Tag Archives: Cuba

Cuba Visit | Part 6 Final Impressions

by Jim and Melanie

We’re going to wrap up our trip with a few thoughts and favorite photos from each of us.

From Melanie:

Often I suggest going somewhere — “We should go to Portugal!” “We should go to Turkey!” Even imagine much less exotic locales — “we should go to Missouri!” Agreeing we should is easy, but scheduling it into our lives is harder. Imagine my surprise when I came out of the copy shop in February to hear Jim say, “We should go to Cuba!”

He’d been listening to our local jazz station, KCCK, on the car radio. They had a group tour to Cuba scheduled for October. Given all the political changes between the two countries, we knew this would be a prime time to go, so we said “Yes!”

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Cuba Visit | Part 5 Viñales Valley

by Jim and Melanie*

[*Melanie’s note: I was drowsy all that day and slept on the bus a good chunk of the time we were on it. Most of these observations are Jim’s.]

The final full day of our Cuba visit involved a bus trip more than 2.5 hours west of Havana to a national park called Viñales Valley. The highway was similar to other modern four-lane expressways. We stopped part way at a nice rest area complete with palm trees and a coffee-snack bar. As in other locations in Cuba, random dogs seemed to wander around.

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Cuba Visit | Part 4 Daily Life

by Jim and Melanie

If all we showed you were tourist sites, you would miss some of the most interesting parts of our trip. Below we give some impressions of the food and housing, utilities, transportation, and employment we saw. Needless to say, we are not experts and it’s possible we got some things wrong. However, this is our understanding as best we can convey. If you would like to know more, an interesting source of information and data is available from The World Factbook of the CIA.


As tourists, we ate very well in Cuba. Our hotel’s European-style breakfast buffet included a vast array of breads and pastries, fruits, sausages and other meats, potatoes and eggs. Lunches and dinners were at government-owned or privately-owned restaurants. Though we had rice and beans at several meals, meat was always on the menu. Our first dinner in Cuba included roasted chicken, while others featured pork, beef, and seafood.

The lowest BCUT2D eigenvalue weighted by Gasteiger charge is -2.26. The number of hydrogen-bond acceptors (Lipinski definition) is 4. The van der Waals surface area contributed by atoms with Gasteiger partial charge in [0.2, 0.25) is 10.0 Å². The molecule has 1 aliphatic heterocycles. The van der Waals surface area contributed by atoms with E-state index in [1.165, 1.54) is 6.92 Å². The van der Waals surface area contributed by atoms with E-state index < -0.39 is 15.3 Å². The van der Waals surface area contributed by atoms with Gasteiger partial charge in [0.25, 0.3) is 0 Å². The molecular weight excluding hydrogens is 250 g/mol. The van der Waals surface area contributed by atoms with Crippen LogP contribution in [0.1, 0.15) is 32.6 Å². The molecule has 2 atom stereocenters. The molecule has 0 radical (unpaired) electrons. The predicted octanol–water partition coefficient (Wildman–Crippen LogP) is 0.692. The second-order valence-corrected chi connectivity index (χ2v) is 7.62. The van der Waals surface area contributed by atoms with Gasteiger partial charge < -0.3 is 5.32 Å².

Typical Cubans, however, have a more constrained diet. The cost of living exceeds official wages. To help offset that, the government issues coupon rationing books to each household, to provide subsidized staple foods. The rations differ depending on the age and health status of the household members, and they vary somewhat depending on supplies available. For example, each month the rationing booklets allow each healthy adult a total of 5 pounds of rice, 5 pounds of sugar, 1 pound of chicken, and 5 eggs, as well as a few other items. The items must be purchased at the citizen’s assigned market, based on their registered address.



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Cuba Visit | Part 3 National Pride

by Jim and Melanie

2015_1022Cuba_19So much imagery we experience of Cuba stems from immigrants washing up on the shores of Florida on rafts or tiny boats. The Mariel boatlifts of 1980 and other stories of refugees can make us think everyone is trying to escape the small island. On the contrary, Cubans are incredibly proud of their country as it is, as well as its past and burgeoning future.

Their literacy rate and education system, and high-quality free healthcare, stem directly from the revolution of the 1950s. But we found some points of pride that cross a longer history. There is a sweet and odd fixation on Ernest Hemingway and the decades of his prominence there. Baseball, the national sport, holds fascination for most. Below we share a few pictures and thoughts on these areas of national pride.